Traditional written responses are still essential in many areas of bidding however there are times when a more innovative approach will be welcomed.
You could give a dynamic team presentation, invite the client to evaluate you ‘at work’ or submit video footage as part of the tender.
Think about the client and their working environment, then decide what format(s) to use.
Good bid managers have many of the same traits as effective project managers.
They know how to set deadlines and adequately resource their project but they are also aware of other business demands.
While tendering does have a high strategic importance, it is sometimes necessary to juggle priorities and be flexible.
You will help the reader retain concentration if you use plenty of section headings and sub-headings in your document.
These titles can be used as little snippets of content to help the reader see what is coming next.
By encouraging them to keep reading and not just skimming, you are more likely to get your message across.
Your bid and tender documents should be designed to win and not just to be compliant otherwise the client’s selection will be made on price.
To structure a winning bid, you need to agree a win theme at the outset and then ensure all contributors weave it into their parts of the response.
A win theme is the compelling reason the client will award the work to you and not to your competitors.
It can be very tempting to produce standard proposal templates and give staff rigid guidance about what to insert in each section.
While this can help with consistency, it does tend to lead to very generic proposals.
It is better for staff to understand what needs to be written so they can produce tailored material, all-be-it within a standard structure.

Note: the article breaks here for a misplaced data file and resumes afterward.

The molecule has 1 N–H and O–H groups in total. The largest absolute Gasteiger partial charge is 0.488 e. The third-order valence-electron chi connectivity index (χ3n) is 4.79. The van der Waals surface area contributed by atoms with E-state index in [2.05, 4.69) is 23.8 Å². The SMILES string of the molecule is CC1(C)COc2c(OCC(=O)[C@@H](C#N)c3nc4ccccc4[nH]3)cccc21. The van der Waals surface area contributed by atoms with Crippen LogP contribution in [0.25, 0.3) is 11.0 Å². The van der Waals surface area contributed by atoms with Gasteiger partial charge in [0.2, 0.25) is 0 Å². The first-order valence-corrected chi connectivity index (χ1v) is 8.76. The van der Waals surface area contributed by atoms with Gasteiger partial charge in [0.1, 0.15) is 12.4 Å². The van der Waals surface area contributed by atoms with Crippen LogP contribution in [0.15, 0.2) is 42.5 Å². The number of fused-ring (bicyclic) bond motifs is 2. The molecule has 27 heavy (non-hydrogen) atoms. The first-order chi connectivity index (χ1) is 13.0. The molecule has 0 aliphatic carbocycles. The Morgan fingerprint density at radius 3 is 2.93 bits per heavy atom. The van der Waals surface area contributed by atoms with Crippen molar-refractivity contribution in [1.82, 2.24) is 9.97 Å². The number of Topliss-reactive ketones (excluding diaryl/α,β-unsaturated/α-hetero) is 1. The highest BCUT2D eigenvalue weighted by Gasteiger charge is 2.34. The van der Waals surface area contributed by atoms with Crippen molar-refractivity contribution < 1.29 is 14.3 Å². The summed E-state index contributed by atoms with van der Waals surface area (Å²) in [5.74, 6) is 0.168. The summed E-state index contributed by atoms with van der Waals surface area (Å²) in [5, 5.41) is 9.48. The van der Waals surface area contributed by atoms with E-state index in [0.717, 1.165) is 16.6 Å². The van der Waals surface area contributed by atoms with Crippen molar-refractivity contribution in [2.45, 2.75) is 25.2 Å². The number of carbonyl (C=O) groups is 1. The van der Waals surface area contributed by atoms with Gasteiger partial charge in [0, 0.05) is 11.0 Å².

Increasingly, clients are evaluating potential suppliers during a presentation interview, rather than just by their written submission.
To prepare for interview you should think about the areas which are likely to concern the client and decide how to address them.
This will ensure you are ready to answer any difficult questions and can have relevant evidence to hand.
Producing a bid or tender can be very stressful and it usually involves significant effort from those involved.
A good time to reflect on this is immediately after the document has been submitted.
This timing allows you to recognise the successes rather than wait for a final outcome, which may be influenced by factors which are out of your control.
It is not usual to add figure or table numbers to graphics which are included in proposals.
Your graphics should be introduced in the text and simply given a strong title which describes its key features and benefits.
Figure and table numbering is normal in technical reports, where they are also shown alongside the table of contents.
Bid and tender software can be very valuable when compiling large documents with multiple contributors.
Most packages allow you to build a library of reusable material and will automate the notifications going to reviewers.
However the quality of the response still relies on individuals thinking about what to include and tailoring it to individual clients.
If they lose a tender, the majority of people will tell you that they lost it due to the price.
While this is occasionally true, it is more likely that they failed to persuade the client that they would gain sufficient benefits to justify the price.
A client’s objective is to solve a problem, not to spend money, so there is usually scope to present persuasive text about the quality of your product or service alongside the commercial section.
Microsoft Word has excellent functions which allow you to see the readability scores of your tender responses.
These can be found in the “check document” option, once preferences have been set in “settings / options / proofing”.
In general, sentences should be kept as short as possible, using simple words and written in the active voice.
When a tender asks for CVs, the evaluators are likely to want a reasonably detailed narrative about each key person.
A CV should describe the person’s skills as well as their qualifications. It should show their client-related achievements as well as the roles they have undertaken.
This information illustrates the person’s ability to perform well, not just their qualifications and availability.